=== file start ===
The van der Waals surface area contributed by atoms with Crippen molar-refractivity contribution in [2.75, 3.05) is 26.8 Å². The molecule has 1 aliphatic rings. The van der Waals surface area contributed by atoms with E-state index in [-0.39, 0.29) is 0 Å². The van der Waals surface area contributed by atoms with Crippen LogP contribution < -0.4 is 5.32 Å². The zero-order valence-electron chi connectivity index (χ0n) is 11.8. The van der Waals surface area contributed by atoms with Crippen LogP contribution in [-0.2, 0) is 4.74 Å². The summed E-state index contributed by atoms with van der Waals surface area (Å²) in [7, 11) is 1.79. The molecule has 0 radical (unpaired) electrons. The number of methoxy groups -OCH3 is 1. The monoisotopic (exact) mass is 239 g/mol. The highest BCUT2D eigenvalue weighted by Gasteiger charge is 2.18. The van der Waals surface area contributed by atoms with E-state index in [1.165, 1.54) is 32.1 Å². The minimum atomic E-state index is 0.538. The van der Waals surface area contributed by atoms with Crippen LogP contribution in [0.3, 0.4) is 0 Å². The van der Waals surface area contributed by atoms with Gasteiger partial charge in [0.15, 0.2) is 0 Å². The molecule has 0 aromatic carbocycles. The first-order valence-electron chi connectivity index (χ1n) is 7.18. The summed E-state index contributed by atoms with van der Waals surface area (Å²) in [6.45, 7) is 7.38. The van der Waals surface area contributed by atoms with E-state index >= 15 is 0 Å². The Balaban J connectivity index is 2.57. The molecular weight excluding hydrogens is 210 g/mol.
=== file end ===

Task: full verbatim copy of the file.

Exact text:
The van der Waals surface area contributed by atoms with Crippen molar-refractivity contribution in [2.75, 3.05) is 26.8 Å². The molecule has 1 aliphatic rings. The van der Waals surface area contributed by atoms with E-state index in [-0.39, 0.29) is 0 Å². The van der Waals surface area contributed by atoms with Crippen LogP contribution < -0.4 is 5.32 Å². The zero-order valence-electron chi connectivity index (χ0n) is 11.8. The van der Waals surface area contributed by atoms with Crippen LogP contribution in [-0.2, 0) is 4.74 Å². The summed E-state index contributed by atoms with van der Waals surface area (Å²) in [7, 11) is 1.79. The molecule has 0 radical (unpaired) electrons. The number of methoxy groups -OCH3 is 1. The monoisotopic (exact) mass is 239 g/mol. The highest BCUT2D eigenvalue weighted by Gasteiger charge is 2.18. The van der Waals surface area contributed by atoms with E-state index in [1.165, 1.54) is 32.1 Å². The minimum atomic E-state index is 0.538. The van der Waals surface area contributed by atoms with Crippen LogP contribution in [0.3, 0.4) is 0 Å². The van der Waals surface area contributed by atoms with Gasteiger partial charge in [0.15, 0.2) is 0 Å². The molecule has 0 aromatic carbocycles. The first-order valence-electron chi connectivity index (χ1n) is 7.18. The summed E-state index contributed by atoms with van der Waals surface area (Å²) in [6.45, 7) is 7.38. The van der Waals surface area contributed by atoms with E-state index >= 15 is 0 Å². The Balaban J connectivity index is 2.57. The molecular weight excluding hydrogens is 210 g/mol.